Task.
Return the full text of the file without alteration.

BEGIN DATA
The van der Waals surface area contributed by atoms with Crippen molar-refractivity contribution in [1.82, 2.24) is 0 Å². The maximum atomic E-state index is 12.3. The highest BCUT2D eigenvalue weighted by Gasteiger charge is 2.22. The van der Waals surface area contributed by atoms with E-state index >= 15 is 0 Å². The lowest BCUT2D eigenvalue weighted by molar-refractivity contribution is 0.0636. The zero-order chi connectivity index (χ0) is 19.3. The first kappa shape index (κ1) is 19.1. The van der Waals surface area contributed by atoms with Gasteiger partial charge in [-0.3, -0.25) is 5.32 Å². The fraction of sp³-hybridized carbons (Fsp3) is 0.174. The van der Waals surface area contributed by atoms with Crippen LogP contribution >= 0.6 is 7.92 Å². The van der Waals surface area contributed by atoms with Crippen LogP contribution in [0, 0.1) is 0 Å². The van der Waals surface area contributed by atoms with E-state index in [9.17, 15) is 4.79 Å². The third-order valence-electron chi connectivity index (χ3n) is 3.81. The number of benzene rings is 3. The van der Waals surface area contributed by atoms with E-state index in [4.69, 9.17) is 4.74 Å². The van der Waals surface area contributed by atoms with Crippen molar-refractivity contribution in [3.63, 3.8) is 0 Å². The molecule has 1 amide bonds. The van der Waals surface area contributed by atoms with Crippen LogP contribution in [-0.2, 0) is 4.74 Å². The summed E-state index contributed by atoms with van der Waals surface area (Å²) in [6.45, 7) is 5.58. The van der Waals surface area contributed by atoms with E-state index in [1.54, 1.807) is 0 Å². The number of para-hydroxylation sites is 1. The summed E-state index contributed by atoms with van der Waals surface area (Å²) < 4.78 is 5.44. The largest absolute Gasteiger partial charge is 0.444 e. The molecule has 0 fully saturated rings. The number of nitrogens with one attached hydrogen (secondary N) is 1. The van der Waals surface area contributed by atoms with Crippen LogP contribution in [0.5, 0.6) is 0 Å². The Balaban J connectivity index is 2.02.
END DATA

The van der Waals surface area contributed by atoms with Crippen molar-refractivity contribution in [1.82, 2.24) is 0 Å². The maximum atomic E-state index is 12.3. The highest BCUT2D eigenvalue weighted by Gasteiger charge is 2.22. The van der Waals surface area contributed by atoms with E-state index >= 15 is 0 Å². The lowest BCUT2D eigenvalue weighted by molar-refractivity contribution is 0.0636. The zero-order chi connectivity index (χ0) is 19.3. The first kappa shape index (κ1) is 19.1. The van der Waals surface area contributed by atoms with Gasteiger partial charge in [-0.3, -0.25) is 5.32 Å². The fraction of sp³-hybridized carbons (Fsp3) is 0.174. The van der Waals surface area contributed by atoms with Crippen LogP contribution >= 0.6 is 7.92 Å². The van der Waals surface area contributed by atoms with Crippen LogP contribution in [0, 0.1) is 0 Å². The van der Waals surface area contributed by atoms with E-state index in [9.17, 15) is 4.79 Å². The third-order valence-electron chi connectivity index (χ3n) is 3.81. The number of benzene rings is 3. The van der Waals surface area contributed by atoms with E-state index in [4.69, 9.17) is 4.74 Å². The van der Waals surface area contributed by atoms with Crippen molar-refractivity contribution in [3.63, 3.8) is 0 Å². The molecule has 1 amide bonds. The van der Waals surface area contributed by atoms with Crippen LogP contribution in [-0.2, 0) is 4.74 Å². The summed E-state index contributed by atoms with van der Waals surface area (Å²) in [6.45, 7) is 5.58. The van der Waals surface area contributed by atoms with E-state index in [1.54, 1.807) is 0 Å². The number of para-hydroxylation sites is 1. The summed E-state index contributed by atoms with van der Waals surface area (Å²) < 4.78 is 5.44. The largest absolute Gasteiger partial charge is 0.444 e. The molecule has 0 fully saturated rings. The number of nitrogens with one attached hydrogen (secondary N) is 1. The van der Waals surface area contributed by atoms with Crippen LogP contribution in [0.5, 0.6) is 0 Å². The Balaban J connectivity index is 2.02.